"The large sample size also allowed the researchers to develop an algorithm that would calculate a risk score for each variant's contribution to schizophrenia."
Washington, July 22 - In pathbreaking work, a team of researchers has linked 108 genetic locations to schizophrenia.

The feat was achieved by the Psychiatric Genomics Consortium (PGC) - a collaboration of more than 80 institutions.

Hundreds of researchers from the PGC pooled samples from more than 1,50,000 people, of whom 36,989 had been diagnosed with schizophrenia.

This enormous sample size enabled them to spot 108 genetic locations, or loci, where the DNA sequence in people with schizophrenia tends to differ from the sequence in people without the disease.

This research is in some ways proof that genomics can succeed, said Steven Hyman, director of the Stanley Centre for Psychiatric Research at the Broad Institute in Cambridge, Massachusetts.

Of the 108 loci identified, 83 had not been identified in previous work.

Many of the loci are in or near genes suspected to be involved in schizophrenia and other mental disorders, said Michael O'Donovan, a psychiatrist at Cardiff University in Britain, who led the study.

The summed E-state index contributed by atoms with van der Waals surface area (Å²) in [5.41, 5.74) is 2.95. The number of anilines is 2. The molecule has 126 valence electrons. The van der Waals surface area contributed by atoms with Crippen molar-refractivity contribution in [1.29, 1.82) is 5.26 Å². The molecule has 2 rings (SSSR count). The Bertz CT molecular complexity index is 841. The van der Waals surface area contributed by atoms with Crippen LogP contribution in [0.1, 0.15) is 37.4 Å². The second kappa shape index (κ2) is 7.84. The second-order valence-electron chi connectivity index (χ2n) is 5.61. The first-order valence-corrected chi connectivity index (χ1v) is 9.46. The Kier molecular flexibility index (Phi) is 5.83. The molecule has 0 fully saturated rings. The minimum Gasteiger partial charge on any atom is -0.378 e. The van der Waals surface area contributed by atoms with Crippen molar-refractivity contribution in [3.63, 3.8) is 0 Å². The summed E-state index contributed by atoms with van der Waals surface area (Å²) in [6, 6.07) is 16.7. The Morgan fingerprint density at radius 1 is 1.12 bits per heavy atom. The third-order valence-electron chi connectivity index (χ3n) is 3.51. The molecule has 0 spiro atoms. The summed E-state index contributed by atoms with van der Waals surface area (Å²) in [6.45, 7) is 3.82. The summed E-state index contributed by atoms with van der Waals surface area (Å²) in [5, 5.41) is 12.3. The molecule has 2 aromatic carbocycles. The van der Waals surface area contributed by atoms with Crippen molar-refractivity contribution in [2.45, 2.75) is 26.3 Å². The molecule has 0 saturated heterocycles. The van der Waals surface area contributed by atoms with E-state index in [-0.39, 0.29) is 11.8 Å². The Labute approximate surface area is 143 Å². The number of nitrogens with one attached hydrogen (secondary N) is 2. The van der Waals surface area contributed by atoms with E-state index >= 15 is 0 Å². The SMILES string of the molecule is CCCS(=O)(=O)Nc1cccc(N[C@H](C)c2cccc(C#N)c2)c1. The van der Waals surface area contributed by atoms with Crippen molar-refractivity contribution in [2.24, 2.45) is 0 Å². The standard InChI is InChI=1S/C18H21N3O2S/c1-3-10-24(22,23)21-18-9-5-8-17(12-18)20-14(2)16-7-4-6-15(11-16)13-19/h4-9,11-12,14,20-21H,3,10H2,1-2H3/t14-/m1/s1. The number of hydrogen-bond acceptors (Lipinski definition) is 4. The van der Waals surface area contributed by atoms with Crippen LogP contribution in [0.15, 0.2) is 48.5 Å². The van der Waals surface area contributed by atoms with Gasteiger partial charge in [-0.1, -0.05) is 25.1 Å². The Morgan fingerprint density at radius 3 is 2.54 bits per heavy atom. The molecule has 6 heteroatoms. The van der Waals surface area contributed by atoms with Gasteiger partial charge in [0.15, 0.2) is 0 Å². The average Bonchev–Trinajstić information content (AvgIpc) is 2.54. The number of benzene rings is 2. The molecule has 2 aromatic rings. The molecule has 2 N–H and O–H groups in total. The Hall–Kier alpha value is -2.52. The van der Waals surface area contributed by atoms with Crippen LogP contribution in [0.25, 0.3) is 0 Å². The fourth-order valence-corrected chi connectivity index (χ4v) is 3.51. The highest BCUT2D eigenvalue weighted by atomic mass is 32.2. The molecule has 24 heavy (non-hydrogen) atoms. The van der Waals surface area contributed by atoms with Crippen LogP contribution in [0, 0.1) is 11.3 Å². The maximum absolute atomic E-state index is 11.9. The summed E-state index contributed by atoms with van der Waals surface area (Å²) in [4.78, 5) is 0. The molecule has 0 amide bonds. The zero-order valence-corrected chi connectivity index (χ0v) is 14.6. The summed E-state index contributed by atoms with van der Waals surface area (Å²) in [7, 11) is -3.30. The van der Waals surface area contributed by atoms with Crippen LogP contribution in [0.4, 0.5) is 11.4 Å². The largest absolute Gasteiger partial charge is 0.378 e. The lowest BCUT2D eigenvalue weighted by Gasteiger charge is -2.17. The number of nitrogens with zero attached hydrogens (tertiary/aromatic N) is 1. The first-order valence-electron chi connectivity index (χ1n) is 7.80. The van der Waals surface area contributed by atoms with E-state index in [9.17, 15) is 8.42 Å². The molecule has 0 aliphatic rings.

The loci also included genes that encode several proteins involved in transmitting electrical signals between neurons and creating connections between the brain cells.

Many of the variations seem to be common, so most people will have some of them.

But people with schizophrenia have more and each contributes a small amount to the overall risk of developing the condition, researchers argued.

The large sample size also allowed the researchers to develop an algorithm that would calculate a risk score for each variant's contribution to schizophrenia.

This could eventually be used to predict who might develop the disorder or to add weight to an uncertain diagnosis of schizophrenia, the scientific journal Nature reported.


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